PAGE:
The late Denis Healey’s first appearance in the New Statesman came in 1951, with a letter on Soviet ambitions in which he observed, “This argument has certainly stirred up some of the mud which lay beneath the cool limpidity of your correspondents’ first letters.” It was a typically elegant turn of phrase from a politician who excelled at bons mots. His first article for the NS followed eight years later, again on the Soviet threat, in which he warned that the “megaton missile and its terrifying progeny” made ending the cold war arms race an urgent priority.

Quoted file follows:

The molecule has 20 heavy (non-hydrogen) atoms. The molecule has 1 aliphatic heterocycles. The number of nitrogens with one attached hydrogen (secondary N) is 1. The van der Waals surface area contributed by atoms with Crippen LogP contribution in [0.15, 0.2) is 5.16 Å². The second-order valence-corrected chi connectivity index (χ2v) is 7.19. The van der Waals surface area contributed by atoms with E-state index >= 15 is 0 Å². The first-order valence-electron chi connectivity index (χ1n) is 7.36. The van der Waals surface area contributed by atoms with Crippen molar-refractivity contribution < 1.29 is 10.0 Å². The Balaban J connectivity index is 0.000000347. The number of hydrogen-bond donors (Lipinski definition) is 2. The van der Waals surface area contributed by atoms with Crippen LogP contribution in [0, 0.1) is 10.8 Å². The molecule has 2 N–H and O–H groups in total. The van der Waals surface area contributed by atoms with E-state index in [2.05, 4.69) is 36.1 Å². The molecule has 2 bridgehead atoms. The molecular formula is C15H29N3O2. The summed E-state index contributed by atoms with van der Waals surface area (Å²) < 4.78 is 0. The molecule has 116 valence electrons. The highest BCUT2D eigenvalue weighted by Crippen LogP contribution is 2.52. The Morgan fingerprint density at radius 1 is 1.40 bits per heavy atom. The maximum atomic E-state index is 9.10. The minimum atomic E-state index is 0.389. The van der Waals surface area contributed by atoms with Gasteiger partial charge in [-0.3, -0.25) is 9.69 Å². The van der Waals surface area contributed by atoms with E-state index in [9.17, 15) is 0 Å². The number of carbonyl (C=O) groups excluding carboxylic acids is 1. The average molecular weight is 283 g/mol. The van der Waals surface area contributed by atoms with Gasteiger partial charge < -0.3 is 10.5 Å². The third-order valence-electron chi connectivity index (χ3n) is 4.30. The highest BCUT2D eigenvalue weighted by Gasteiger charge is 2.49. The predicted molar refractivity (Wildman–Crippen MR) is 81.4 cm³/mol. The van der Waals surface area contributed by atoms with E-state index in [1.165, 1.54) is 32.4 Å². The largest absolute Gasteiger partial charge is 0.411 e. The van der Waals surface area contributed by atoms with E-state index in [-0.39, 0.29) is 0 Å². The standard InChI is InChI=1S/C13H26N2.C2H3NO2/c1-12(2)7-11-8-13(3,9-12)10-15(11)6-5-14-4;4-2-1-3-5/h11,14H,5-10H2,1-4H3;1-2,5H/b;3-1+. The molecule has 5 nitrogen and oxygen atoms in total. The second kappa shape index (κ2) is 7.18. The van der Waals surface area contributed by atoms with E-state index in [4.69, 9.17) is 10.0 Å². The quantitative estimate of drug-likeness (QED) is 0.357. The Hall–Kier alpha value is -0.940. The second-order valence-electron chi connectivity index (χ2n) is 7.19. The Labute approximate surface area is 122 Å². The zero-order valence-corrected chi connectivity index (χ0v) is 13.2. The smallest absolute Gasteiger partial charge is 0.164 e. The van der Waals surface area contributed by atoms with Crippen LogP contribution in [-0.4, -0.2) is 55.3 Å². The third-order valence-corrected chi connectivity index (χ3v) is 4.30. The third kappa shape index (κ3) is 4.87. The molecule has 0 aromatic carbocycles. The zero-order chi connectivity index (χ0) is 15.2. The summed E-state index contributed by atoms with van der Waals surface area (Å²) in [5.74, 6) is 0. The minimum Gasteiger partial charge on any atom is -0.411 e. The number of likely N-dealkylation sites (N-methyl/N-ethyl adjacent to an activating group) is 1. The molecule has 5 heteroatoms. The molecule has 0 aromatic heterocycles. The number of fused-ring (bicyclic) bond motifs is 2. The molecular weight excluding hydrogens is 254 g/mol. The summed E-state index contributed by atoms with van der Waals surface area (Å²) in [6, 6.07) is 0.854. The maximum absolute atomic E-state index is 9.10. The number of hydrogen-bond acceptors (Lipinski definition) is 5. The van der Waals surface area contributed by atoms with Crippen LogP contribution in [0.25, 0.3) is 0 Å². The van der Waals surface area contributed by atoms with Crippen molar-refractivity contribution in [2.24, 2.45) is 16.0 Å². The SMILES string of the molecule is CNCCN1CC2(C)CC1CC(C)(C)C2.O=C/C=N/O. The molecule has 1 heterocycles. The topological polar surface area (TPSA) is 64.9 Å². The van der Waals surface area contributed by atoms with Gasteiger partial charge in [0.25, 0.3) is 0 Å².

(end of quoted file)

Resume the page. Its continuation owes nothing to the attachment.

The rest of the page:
Mr Healey had the authority to talk about the horrors of conflict: he was the beach master at Anzio in the Second World War and made his speech to the Labour party conference in 1945 dressed in military uniform. In later life, he became sceptical of the effectiveness of a nuclear deterrent, arguing in 2006: “The only case is really a political one. I think the military case now for nuclear weapons has gone.”
His death on 3 October, at the age of 98, reminds us of the heterodox traditions that make up the Labour Party.